A teenager’s nightmare | Inquirer News

A teenager’s nightmare

/ 07:22 AM September 20, 2013

IN the midst of a legal battle over his right to play basketball, 15-year-old Scott Aying is going through an emotional roller coaster.

He was suited up, and shooting baskets Wednesday night when a court sheriff went to the Cebu Coliseum to serve a court order directing sports organizers to allow him to play.


Scott’s mother was “very jubilant” as well over the Temporary Restraining Order, only to be disappointed again when her son was still not allowed to play, said the family lawyer Donato Gonzales.

“After the games were cancelled Wednesday night, he (Scott) has not ben talking. He’s now practicing with his teammates for their games tomorrow (Sept. 20),” said the lawyer.


“Aying asked his mother last night ‘Dili gyud ko nila paduwaon, ma? (Did they really refuse to let me play?)’ and the mother responded “We will just pray,” he added.

In their petition filed in court, parents described the experience of their son, who was disqualified from playing because of a two-year residency rule which they contest, as “child abuse.”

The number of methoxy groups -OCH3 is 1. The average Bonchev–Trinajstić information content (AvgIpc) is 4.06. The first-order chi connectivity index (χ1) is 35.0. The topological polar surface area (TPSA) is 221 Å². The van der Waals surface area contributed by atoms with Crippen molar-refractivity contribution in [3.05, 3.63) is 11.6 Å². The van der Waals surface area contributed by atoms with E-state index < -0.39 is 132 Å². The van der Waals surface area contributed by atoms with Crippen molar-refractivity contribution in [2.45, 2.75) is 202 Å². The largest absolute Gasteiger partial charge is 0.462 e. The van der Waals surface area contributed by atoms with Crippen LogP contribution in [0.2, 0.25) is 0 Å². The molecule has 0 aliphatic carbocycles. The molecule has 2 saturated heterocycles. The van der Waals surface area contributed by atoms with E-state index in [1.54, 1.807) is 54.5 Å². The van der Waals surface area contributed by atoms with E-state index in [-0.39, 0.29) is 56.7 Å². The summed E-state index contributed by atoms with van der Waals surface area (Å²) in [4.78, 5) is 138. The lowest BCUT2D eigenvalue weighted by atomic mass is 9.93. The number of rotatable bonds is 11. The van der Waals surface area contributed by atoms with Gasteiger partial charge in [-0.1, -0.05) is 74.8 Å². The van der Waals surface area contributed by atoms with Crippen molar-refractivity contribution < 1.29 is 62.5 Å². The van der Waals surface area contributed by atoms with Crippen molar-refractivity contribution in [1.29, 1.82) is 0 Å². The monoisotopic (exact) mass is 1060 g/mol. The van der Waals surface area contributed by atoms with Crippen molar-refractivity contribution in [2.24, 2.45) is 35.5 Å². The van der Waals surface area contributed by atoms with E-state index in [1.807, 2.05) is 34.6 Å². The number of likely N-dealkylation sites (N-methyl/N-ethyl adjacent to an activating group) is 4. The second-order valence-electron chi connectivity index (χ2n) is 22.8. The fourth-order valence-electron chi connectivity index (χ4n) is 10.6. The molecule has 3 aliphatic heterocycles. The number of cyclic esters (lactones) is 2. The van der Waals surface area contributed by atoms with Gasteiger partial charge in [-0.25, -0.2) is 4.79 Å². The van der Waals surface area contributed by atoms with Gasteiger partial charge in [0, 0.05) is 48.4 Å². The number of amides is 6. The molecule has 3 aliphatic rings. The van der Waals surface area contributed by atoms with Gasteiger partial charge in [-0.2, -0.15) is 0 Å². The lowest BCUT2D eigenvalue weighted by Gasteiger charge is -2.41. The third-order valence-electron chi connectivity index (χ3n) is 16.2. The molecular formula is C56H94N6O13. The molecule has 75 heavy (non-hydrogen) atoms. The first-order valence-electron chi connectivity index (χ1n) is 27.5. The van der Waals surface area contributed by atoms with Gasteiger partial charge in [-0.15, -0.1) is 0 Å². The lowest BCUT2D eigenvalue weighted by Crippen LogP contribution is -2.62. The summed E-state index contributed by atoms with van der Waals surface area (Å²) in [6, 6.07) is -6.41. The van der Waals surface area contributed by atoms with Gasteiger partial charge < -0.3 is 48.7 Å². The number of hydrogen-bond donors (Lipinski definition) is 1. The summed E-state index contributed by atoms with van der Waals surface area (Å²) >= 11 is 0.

The coach received the written notice a day before the opening of the basketball tournament. Last-minute appeals were made by his school.

In the afternoon of Aug. 3, the opening games of the basketball league, Coach Reroma called Scott to play during the second quarter.

“To the shock of the spectators in the jampacked gymnasium, the Cesafi Commissioner, respondent Felix O. Tiukinhoy Jr. stood up from his seat across the other side of the court, went to the side where USC-BED’s team are and declared: “If you let that play, your game will be forfeited!”

According to the complaint, Scott who was at the center of the court “shamefully walked towards the side and returned to his seat beside his teammates and started crying.”

The parents said that after their son was “humiliated in public, he was bullied by most of his peers” and lost interest in his studies. Scott would lock himself in his room and refused to talk.


The petition seeking court relief opens with a quote from Dr. Leonard Shengold of the American Psychological Association: “To abuse or neglect a child, to deprive the child of a separate identity and joy in life, is to commit SOUL MURDER…”

It said the Cesafi’s conduct violated Republic Act 7610 which defines child abuse as “maltreatment of the child”, which can include “any act by deeds or words which debrases, degrades or demeans the intrinsic worth and dignity of a child as a human being.”

It also covers “psychological abuse” and emotional maltreatment.

For this trauma, the parents asked the court to order Cesafi respondents to pay P50,000 in moral damages. /Reporter Ador Vincent Mayol

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